Royal Bank of Scotland (RBS) has reported pre-tax profits of £1.6bn for the three months to the end of March 2014.
The first quarter (Q1) performance was more than four times better than that predicted by City analysts who had forecast a profit for the first quarter of £300m.
The bank, 81% owned by the taxpayer , reported an underlying profit of £1.2bn, up from £400m the year before and only the sixth time it has reported a quarterly profit since its £45bn bailout in October 2008.
The bank’s performance compares to a £3.9bn loss in the final three months of 2013 and a profit of £826m in the same period last year.
While that was almost double the profit recorded in the same quarter a year earlier, RBS sounded a note of caution when it said it faced a “tough year” ahead as it continued to deal with the cost of restructuring the business and expected regulatory fines.
Profits were boosted by stemming the losses incurred by its Irish subsidiary, Ulster Bank, which posted a pre-tax profit of £17m, its first profit since the first quarter of 2009. This contrasts sharply with a loss of almost £1bn in the previous quarter and £164m in the first three months of 2013.
Several banking analysts say the positive results reflect the impact of RBS’s decision last November to create an internal “bad bank”, designed to fence off its more toxic assets and leaving the rest of the bank in a better position to lend.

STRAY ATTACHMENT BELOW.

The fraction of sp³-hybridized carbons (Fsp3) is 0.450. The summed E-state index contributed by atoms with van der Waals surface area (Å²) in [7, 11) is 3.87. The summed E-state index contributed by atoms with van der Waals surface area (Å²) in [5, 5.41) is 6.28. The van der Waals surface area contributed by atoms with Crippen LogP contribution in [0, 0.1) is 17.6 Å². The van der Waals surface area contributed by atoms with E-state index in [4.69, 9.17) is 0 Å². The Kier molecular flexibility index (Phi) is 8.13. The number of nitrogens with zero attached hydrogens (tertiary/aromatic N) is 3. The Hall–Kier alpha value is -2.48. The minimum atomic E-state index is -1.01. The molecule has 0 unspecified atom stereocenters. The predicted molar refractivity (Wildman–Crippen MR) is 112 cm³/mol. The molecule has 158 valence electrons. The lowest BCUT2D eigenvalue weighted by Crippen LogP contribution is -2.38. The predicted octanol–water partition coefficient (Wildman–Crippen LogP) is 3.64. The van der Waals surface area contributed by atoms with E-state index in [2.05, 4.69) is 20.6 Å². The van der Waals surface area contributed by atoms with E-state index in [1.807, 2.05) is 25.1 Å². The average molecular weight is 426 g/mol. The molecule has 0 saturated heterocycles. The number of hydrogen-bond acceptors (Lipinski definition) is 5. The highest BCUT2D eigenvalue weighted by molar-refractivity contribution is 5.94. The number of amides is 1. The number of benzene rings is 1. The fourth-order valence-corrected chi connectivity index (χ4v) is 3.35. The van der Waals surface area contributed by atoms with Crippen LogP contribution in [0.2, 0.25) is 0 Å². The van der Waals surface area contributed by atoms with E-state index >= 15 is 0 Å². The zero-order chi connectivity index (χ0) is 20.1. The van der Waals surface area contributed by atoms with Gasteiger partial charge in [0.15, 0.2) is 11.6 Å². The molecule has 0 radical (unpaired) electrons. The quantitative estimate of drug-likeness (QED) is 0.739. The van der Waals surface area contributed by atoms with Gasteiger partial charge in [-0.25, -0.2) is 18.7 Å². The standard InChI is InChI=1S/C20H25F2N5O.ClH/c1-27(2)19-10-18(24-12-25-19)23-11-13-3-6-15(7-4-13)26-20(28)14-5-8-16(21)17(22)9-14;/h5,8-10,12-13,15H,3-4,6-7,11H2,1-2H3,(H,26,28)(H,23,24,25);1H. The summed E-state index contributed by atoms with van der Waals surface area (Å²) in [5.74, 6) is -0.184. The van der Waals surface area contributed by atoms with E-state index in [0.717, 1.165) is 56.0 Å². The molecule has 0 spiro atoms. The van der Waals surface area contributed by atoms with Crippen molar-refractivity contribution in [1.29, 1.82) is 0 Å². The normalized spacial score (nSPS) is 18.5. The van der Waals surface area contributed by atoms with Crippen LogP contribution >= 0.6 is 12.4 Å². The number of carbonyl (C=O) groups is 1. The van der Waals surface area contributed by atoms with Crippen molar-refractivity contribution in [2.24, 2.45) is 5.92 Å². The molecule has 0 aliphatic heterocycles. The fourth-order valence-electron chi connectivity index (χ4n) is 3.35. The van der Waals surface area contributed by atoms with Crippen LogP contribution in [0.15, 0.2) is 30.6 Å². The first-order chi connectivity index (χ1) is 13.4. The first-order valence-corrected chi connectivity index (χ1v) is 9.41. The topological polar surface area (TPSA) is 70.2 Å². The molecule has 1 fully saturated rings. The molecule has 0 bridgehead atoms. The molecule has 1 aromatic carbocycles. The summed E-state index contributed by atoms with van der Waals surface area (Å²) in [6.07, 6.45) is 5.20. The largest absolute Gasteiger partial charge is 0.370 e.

RBS said its cost-to-income ratio fell to 66% in the quarter, compared with 73% in the previous quarter. The bank said it was on track to reach its medium-term goal of a 55% cost-to-income ratio and its target of 1 billion pound cost reductions during 2014.
Another major issue for the bank is improving its IT systems and RBS said it would be investing £750m specifically on improving the security of its systems as part of a five-year £7bn computer upgrade programme.
Ross McEwan, chief executive of RBS, said: “Today’s results show that in steady state, RBS will be a bank that does a great job for customers while delivering good returns for our shareholders. But we still have a lot of work to do and plenty of issues from the past to reckon with.”